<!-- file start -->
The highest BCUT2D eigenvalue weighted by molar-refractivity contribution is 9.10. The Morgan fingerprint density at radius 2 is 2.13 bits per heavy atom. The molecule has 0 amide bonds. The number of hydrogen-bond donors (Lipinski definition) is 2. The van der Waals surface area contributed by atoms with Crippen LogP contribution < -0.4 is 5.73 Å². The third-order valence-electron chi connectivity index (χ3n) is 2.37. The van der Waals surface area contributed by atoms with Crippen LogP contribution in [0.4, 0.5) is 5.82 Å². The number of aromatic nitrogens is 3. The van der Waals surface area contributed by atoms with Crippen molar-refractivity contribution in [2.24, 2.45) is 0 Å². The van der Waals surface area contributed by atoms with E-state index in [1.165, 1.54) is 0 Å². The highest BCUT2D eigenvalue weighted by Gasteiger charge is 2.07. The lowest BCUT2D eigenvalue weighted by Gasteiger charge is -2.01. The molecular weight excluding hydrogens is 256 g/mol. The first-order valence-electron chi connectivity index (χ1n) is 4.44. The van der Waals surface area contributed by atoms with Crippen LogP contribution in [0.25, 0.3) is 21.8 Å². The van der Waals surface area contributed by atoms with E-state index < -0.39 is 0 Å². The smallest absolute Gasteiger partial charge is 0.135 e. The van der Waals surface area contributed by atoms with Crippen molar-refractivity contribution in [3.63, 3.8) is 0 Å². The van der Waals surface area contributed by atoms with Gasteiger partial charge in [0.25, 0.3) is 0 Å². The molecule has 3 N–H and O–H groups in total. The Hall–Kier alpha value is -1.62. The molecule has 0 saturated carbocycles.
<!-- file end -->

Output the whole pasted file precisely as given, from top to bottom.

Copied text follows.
The highest BCUT2D eigenvalue weighted by molar-refractivity contribution is 9.10. The Morgan fingerprint density at radius 2 is 2.13 bits per heavy atom. The molecule has 0 amide bonds. The number of hydrogen-bond donors (Lipinski definition) is 2. The van der Waals surface area contributed by atoms with Crippen LogP contribution < -0.4 is 5.73 Å². The third-order valence-electron chi connectivity index (χ3n) is 2.37. The van der Waals surface area contributed by atoms with Crippen LogP contribution in [0.4, 0.5) is 5.82 Å². The number of aromatic nitrogens is 3. The van der Waals surface area contributed by atoms with Crippen molar-refractivity contribution in [2.24, 2.45) is 0 Å². The van der Waals surface area contributed by atoms with E-state index in [1.165, 1.54) is 0 Å². The highest BCUT2D eigenvalue weighted by Gasteiger charge is 2.07. The lowest BCUT2D eigenvalue weighted by Gasteiger charge is -2.01. The molecular weight excluding hydrogens is 256 g/mol. The first-order valence-electron chi connectivity index (χ1n) is 4.44. The van der Waals surface area contributed by atoms with Crippen LogP contribution in [0.25, 0.3) is 21.8 Å². The van der Waals surface area contributed by atoms with E-state index < -0.39 is 0 Å². The smallest absolute Gasteiger partial charge is 0.135 e. The van der Waals surface area contributed by atoms with Crippen molar-refractivity contribution in [3.63, 3.8) is 0 Å². The van der Waals surface area contributed by atoms with Gasteiger partial charge in [0.25, 0.3) is 0 Å². The molecule has 3 N–H and O–H groups in total. The Hall–Kier alpha value is -1.62. The molecule has 0 saturated carbocycles.